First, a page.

Sewing Blog

Fun & Flirty: Add a Flutter Sleeve to Your Next Project!

Fun, flirty and fluttery — that’s the fun way to describe this type of sleeve! Flutter sleeves are great for summer, especially if you don’t want to be sleeveless but want to keep cool and a little bit covered.

flutter sleeve blouse example

Flutter sleeves, which have a loose, ruffled style, are also ideal if you typically need to do some fit adjustments around the bicep. You can skip those adjustments when you change your pattern to a flutter sleeve.

Here are the simple steps to adapt an existing pattern to a flirty, fun flutter sleeve style.

Step 1: Copy your sleeve pattern piece

copy of sleeve pattern piece

Start with any pattern that has a regular sleeve and trace a copy of that pattern piece. We’ll be cutting up and manipulating the pattern piece, so you want to retain your original. Include all markings, including the grain line and notches, on your copy.

A short sleeve works well for a flutter sleeve although you can make it any length. Note that flutter sleeves do use more fabric than a standard straight sleeve, so keep that in mind. 

Step 2: Remove seam allowances

removing seam allowances

Remove the seam allowance from the sleeve cap pattern piece. Before you cut it off, be sure to mark any notches or dots on the seam line, as you’ll need those when the sleeve is sewn on. We’ll re-add the seam allowance after the pattern manipulation is completed. 

Step 3: Mark the center of the sleeve

mark center of sleeve

Mark the center of your sleeve with a vertical line. This should be parallel to the straight grain line. Most sleeves have the shoulder dot at the center or near center of the sleeve — this can be used as the center. Your line doesn’t have to be in the exact center, but it should be close.

Step 4: Mark the first split

mark line for splitting pattern

Measure a distance from that center line; in this example it’s 1.5″. Mark a straight line parallel to your center line, from top to hem of the sleeve.

Step 5: Mark the rest of the split lines

mark the rest of the lines

Mark the rest of the vertical lines on your pattern from seam allowance to hem. Begin with a line on either side of the center line, equidistant from the center. Then divide the remaining distance, marking more lines toward the underarm seam of the sleeve pattern. 

Step 6: Cut and spread the pattern

cut and spread sleeve

Cut your pattern piece from the bottom edge up to — but not through — the seam allowance. Leave a tiny amount at the end to create a hinge. This will let you spread open the pattern piece and create more width in the sleeve. 

Step 7: Arrange pattern piece

arrange pattern piece

Spread your pattern piece open. It helps to do this pattern manipulation on a surface that you can pin onto. 

For the sleeve shown in the photo above, I spread the sleeve so that the seam allowance was completely on the cross-grain of the fabric. It helps to make a pencil or chalk line and use that to arrange the sleeve. Both the stitching line of the underarm sleeve allowance and the top shoulder point rest on this line. 

Step 8: Insert paper and tape down new pattern

insert paper and tape new pattern piece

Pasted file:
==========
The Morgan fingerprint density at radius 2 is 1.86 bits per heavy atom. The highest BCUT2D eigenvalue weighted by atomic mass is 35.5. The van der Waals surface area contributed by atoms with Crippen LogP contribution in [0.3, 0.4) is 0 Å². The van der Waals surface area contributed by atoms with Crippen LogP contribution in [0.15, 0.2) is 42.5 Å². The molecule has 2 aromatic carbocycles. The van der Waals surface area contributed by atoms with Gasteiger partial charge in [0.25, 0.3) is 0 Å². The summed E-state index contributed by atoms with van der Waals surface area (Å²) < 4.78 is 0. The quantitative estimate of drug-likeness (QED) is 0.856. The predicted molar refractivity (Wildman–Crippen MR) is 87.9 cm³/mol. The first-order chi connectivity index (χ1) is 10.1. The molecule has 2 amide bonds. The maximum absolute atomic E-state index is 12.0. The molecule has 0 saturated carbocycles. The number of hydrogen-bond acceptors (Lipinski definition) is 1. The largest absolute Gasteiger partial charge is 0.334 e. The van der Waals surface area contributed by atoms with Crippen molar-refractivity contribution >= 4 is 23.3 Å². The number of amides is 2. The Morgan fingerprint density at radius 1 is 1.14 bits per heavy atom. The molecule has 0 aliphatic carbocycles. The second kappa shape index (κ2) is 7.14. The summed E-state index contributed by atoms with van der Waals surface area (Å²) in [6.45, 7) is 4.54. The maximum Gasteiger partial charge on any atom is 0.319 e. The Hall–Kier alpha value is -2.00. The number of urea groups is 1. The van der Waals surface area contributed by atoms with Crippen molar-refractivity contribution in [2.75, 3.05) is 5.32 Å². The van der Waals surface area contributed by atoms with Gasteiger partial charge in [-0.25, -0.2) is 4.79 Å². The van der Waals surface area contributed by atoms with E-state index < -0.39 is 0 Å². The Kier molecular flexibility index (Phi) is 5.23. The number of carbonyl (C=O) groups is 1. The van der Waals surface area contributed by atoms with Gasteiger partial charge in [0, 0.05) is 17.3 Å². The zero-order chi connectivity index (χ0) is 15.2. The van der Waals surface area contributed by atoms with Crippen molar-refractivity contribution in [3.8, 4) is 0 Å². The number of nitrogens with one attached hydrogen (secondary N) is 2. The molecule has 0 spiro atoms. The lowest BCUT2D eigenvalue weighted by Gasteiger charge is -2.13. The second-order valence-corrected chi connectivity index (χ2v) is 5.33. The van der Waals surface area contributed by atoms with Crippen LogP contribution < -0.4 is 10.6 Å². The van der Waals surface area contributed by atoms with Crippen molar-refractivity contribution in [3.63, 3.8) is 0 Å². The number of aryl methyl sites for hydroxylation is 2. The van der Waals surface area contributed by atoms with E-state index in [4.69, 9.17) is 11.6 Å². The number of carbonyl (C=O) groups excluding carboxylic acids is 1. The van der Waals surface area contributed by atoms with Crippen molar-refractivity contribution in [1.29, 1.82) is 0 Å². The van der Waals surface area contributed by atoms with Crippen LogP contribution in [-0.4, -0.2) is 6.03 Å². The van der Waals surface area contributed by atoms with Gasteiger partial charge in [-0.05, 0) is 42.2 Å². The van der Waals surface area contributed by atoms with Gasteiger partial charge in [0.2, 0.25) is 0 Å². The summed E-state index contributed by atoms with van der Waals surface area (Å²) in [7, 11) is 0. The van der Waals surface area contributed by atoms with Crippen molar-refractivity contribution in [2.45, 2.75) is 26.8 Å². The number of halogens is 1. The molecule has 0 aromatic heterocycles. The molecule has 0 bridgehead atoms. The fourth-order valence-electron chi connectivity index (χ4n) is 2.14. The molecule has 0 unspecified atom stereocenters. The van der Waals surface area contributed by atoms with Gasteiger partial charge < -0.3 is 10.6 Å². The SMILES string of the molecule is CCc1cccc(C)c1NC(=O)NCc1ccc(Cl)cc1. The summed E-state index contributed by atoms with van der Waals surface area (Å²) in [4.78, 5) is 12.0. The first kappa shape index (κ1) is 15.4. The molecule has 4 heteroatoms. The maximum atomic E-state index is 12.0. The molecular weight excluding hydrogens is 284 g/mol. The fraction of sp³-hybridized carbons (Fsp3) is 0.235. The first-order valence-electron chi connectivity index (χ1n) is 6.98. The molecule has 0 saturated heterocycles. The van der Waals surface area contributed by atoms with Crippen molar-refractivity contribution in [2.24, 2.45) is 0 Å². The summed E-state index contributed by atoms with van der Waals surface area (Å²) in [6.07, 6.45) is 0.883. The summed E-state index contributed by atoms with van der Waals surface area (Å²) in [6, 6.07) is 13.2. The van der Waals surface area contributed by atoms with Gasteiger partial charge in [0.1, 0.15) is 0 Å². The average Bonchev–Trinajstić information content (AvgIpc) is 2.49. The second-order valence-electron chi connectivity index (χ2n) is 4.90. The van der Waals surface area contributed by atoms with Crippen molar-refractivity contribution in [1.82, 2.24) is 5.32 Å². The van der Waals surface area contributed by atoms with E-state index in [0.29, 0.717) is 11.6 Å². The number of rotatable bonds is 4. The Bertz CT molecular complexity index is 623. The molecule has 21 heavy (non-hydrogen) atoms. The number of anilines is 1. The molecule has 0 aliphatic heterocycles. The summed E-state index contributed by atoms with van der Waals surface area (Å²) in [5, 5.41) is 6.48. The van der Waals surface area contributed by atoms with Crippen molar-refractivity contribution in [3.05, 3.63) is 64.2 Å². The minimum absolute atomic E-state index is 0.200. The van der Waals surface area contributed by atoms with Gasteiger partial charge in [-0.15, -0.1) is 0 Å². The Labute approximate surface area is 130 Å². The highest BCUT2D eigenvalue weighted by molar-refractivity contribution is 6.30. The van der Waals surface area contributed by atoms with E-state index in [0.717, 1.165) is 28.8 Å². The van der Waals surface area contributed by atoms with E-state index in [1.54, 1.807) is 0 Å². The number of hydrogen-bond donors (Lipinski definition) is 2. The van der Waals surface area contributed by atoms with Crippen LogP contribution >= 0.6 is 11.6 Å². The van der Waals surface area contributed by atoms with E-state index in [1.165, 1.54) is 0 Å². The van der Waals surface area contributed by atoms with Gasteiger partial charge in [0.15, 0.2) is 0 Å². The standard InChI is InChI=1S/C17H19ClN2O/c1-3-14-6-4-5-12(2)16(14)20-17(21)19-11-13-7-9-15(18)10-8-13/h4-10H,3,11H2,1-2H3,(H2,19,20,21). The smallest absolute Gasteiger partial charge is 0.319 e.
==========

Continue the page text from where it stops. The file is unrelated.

Once your sleeve patter piece is evenly spread open, slide a sheet of paper beneath it and then tape the pattern piece down. Alternatively, you could trace over your modified pattern, but I find it easier to insert paper under and tape it all together. 

Step 9: Add back seam allowance

add back seam allowance

Now that the modified pattern is taped down, add back the seam allowance along the sleeve armhole edge. Use a curved ruler to draw a graceful hem curve. Lastly, use the cross grain line to place your ruler at a 90-degree angle and mark the straight grain line. 

flutter sleeve close up

Once you have your flutter sleeve pattern, it is a good idea to make a test version in a scrap fabric. Baste the test piece into your garment to check the fit and if you like the amount of flutter. You can make your sleeve more or less full using these same steps. 

Flutter sleeves are perfect in silk fabrics, chiffon, many lightweight knits and woven rayon. Are you going to give a flutter sleeve a try?

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11 Comments

Judy

I want to know how you did the front placket on ‘Fun & Flirty: Add a Flutter Sleeve to Your Next Project!’
I am making a similar top (love your flutter sleeve) and cannot figure the bottom of the placket out.

Reply
Lisa

Could you please provide a link to the shirt pattern in the above photo? Thank you!

Reply
Beth Galvin

Hi Lisa, I used a pattern that I think is a few years old, and probably discontinued. It is New Look 6677.

Reply
Emily

Please keep the sewing tutorials and how-tos coming! Thank you, Craftsy for posting this. Tutorials are what brought me to your site in the first place.

Reply
CoCo

Yes…..will try it….Tank U…. 🙂

Reply
Linda Gagliano

Love Craftsy! I learn so much, thank you!

Reply
Kim L.

I love this top, it looks very comfortable. What fabric have you used?

Reply
Emily

Thank you so much! I’ve purchased matching pajamas for our extended family Christmas this year but my mother in law likes a looser sleeve on her pjs. This is a perfect tutorial to rework the existing sleeve 🙂 Thanks again!

Reply
Leanne

In step 9 did you put the seam allowance you cut off back or draw a new one? How does the new sleeve fit the cap on the old sleeve?

Reply

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